Thursday, December 9, 2010


A checklist for your screenplay:

1. Clearly defined genre. Horror, comedy, western, thriller, etc. Do we know what it is? BTW, drama is a tough sell, as are period pieces or bio pics.

2. Marketable concept. Typically referred to as a "high concept" -- a unique hook. Can we SEE the movie poster? Easily think of a tag line?

3. Is there a clear protagonist? Ensemble pieces are a hard sell. Is the protagonist's flaw evident the first 5 pages? Can we turn to the last 5 pages and see the character's arc -- how the protagonist has changed after going through the trail of your story?

4. Is there a clear antagonist? Not "fate" but a person (you can personify a force -- greed, fear, etc. -- but should be a character in your script). Does the antagonist in some way mirror your protagonist?

5. Does the central emotional response from your genre come through to a reader? If it's a comedy, are we laughing? If it's a thriller, are we on the edge of our seat? If it's horror, did you scare the shit out of us? If not, rewrite.

6. Budget. Two ways to go here: (1) Write big -- big expensive film = better pay day for the writer, though they'd likely replace you if you're new; or (2) go modest budget and you can shop it down the producer food chain and get an actual screen credit. Better usually to think big and rewrite to small.

7. Page count. 115 is the new 120. 95-100 is better for a comedy/horror/thriller -- what you should be writing as a newbie.

8. What's unique? Don't retread something we've seen... but, flipside, can't go too far off the beaten path. Better to take something existing and do your new take.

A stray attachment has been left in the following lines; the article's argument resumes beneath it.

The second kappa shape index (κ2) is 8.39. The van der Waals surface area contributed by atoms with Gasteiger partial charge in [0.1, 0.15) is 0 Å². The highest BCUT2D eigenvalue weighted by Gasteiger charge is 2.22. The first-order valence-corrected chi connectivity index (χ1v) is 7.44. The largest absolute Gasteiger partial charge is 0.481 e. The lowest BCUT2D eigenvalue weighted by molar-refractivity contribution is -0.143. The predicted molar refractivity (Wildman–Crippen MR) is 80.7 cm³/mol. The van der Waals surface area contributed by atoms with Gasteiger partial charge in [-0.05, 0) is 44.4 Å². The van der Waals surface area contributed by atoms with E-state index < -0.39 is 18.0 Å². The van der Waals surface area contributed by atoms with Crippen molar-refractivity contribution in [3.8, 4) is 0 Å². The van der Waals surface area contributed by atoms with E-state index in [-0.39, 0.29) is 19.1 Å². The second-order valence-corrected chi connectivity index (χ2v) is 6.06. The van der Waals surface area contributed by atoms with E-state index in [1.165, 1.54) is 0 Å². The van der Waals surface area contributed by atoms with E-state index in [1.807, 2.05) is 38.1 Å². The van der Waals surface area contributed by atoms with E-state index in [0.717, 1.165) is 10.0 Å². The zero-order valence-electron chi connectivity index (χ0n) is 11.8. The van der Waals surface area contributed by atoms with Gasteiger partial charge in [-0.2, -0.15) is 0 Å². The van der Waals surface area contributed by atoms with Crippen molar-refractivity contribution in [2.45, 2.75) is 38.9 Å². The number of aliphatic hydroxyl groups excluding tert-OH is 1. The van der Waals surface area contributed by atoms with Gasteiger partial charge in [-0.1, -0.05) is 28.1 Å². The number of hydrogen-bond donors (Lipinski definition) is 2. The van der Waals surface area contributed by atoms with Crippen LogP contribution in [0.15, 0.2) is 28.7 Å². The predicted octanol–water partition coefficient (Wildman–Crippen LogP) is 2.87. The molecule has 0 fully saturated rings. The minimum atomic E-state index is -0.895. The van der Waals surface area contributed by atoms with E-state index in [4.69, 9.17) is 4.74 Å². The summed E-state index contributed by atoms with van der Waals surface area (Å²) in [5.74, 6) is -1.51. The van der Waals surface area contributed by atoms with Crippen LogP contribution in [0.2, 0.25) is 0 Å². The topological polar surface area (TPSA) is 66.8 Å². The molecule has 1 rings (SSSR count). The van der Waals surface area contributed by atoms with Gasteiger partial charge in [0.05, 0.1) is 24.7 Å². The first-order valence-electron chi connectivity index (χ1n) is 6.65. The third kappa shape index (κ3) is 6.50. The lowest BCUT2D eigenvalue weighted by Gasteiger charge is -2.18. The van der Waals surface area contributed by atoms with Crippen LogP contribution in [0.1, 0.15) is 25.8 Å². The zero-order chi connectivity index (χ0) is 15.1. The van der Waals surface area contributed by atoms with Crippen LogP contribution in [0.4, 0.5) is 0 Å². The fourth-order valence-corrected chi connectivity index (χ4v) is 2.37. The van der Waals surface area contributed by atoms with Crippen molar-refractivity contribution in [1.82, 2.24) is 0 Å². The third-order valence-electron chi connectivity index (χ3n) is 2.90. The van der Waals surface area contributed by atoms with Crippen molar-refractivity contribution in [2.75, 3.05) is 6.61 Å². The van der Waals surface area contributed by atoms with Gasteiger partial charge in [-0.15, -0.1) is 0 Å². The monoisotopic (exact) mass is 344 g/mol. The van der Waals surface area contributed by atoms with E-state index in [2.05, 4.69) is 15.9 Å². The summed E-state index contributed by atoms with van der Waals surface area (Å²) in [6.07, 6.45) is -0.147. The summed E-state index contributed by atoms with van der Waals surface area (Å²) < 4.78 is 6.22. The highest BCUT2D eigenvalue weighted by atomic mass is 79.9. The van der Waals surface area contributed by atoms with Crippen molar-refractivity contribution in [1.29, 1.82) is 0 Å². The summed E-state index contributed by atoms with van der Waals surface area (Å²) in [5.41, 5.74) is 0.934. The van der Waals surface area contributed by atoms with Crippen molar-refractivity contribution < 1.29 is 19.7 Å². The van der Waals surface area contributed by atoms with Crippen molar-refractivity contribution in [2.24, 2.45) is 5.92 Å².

9. A CLEAR GOAL for the protagonist. Stakes should be high and we should know what your protagonist WANTS.

E.g. TAKEN. Protag wants to find his daughter. Stakes are life and death (her friend is made a drug addict/dies).

500 DAYS OF SUMMER scrambled the chronology of a standard rom com (but stayed within the traditional beats) and had a down ending. Something familiar; something new.

SOURCE CODE. GROUNDHOG DAY-style loop as a thriller. ALL YOU NEED IS KILL. GROUNDHOG DAY-style loop done as sci fi actioner. THE DAYS BEFORE. GROUNDHOG DAY-style loop done as sci fi actioner.

Even something like MALL COP. DIE HARD in a shopping mall with a mall cop protagonist played for laughs. We get it. We got it and went. (All the laughs in the movie were in the trailer unfortunately. But... it made a bundle.)

So ask yourself, "Is it a movie?"

Would you plop down $12 or even $1 at Red Box to watch the film version of this screenplay?

Feel free to post your logline here and tell us why it's a movie, or add to this list of factors to consider.


  1. Did Ron Aberdeen guest write this column?

  2. Ha. Ron's done a number of posts on his blog. This information is "out there" if you read enough books, visit boards, and was something I provided to my online workshop. Thanks for visiting.

  3. Also if you want to get your name out there you can write a simple story with something new. Have the film use and take place in settings you and a director have access to everyday. You live in an apartment and he lives in a house. You work in an office that you can access at night. Write the story with those locations with a few exteriors that aren't complicated. Make the film on a shoestring budget and go to festivals and you then spread your name to eventually get the big film sold.